While living in Souris, he was a grain buyer and got to know people from across Westman. These connections led to his art becoming better known in the community, and the eventual request to create Pavo.
The statue was originally supposed to be eight feet tall but eventually grew to 12.5 feet, and weighs in at 3,000 pounds.
“I really had no idea what I was getting into,” Hebner said with a laugh. “Every plan I had for three months in my head thinking about what I was going to do from day one, everything changed right to the very end. None of the plans were the same.”
It took him three months to agree to the project as he explored different ideas about how to bring Pavo to life and three months of hard work to physically create the sculpture.
The entire structure was created outside in his yard. It was a challenging experience due to the late spring, Hebner said, and at times he would pour hot water into his workspace because there was so much ice.
His father-in-law, Bob Richardson, helped during the project by drilling pre-holes in the feathers and removing the protective wrapping from almost all of the stainless steel.
“He saved me a lot of time. He saved me days and days and days [of work],” Hebner said.
Hebner was surrounded by curious and supportive neighbours who tracked the progress of the project — a duo even helped come up with the name Pavo.
The couple, Rose and Glenda, have been together for years and when Hebner’s workshop door goes up they tell him to “crank the music” as they check out his projects.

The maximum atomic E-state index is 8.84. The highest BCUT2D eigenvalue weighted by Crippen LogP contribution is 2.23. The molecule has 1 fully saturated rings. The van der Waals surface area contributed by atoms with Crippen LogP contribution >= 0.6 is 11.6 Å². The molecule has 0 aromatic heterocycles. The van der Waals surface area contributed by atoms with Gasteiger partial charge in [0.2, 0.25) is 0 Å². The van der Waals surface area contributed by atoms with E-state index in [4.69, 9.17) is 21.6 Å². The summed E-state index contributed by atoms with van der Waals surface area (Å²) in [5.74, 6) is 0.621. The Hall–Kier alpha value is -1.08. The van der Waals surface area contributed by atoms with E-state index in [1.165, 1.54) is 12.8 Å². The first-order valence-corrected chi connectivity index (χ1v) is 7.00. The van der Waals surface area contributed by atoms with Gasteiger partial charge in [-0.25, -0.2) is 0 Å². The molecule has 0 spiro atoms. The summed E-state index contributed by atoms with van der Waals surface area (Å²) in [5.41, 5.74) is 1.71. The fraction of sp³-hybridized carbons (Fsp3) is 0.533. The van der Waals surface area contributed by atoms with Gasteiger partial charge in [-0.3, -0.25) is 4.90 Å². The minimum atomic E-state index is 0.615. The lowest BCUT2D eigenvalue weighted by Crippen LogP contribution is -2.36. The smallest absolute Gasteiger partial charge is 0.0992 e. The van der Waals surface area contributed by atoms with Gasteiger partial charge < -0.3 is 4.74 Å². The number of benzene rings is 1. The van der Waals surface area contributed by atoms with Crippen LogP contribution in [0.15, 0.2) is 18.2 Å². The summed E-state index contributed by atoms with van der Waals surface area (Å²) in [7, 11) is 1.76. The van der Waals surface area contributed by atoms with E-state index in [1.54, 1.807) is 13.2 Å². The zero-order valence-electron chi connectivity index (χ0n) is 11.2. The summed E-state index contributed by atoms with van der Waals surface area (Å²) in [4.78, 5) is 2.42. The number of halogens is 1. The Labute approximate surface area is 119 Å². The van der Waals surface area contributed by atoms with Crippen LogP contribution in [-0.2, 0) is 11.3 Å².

One day, they suggested the name for the metal peacock.
“Pavo just clicked. It makes sense,” Hebner said.
The name Pavo, and the peacock as a symbol, are layered with meaning — the peacock Pavo is a constellation in Greek mythology and the bird has become a symbol of support for mental health.
“I have extremely bad mental health problems with depression … I’m 44, I suffered with depression at an early age, it was pretty tough to talk about,” he said. “At this age, it’s still hard to talk about it. That’s why I did all of this. So I could.”
Pavo is dedicated to the artist’s grandfather, James Hebner of Gilbert Plains.
Hebner described his artistic style as freestyle — all the feathers are different sizes and each aspect of the statue was handcrafted with go-with-the-flow expertise.
He was feeling the crunch as the deadline for installation approached, he said.
“I put the feet on it, 10:36 p.m. I finished at night, and it was going the next morning,” Hebner said with a chuckle.
The creation of Pavo inspired Hebner to create a children’s book featuring a little peacock family that navigates issues youth can relate to. He plans on teaming up with local illustrator Courtney Weddall to create the books.
“The little peacocks have little problems and there will be little tips throughout the books,” Hebner said.
Pavo the Peacock will officially be unveiled as part of the 25th-anniversary celebrations on July 23 at 2 p.m. at the east entrance of the park. The event will feature refreshments and a ribbon-cutting.
» Twitter: @The_ChelseaKemp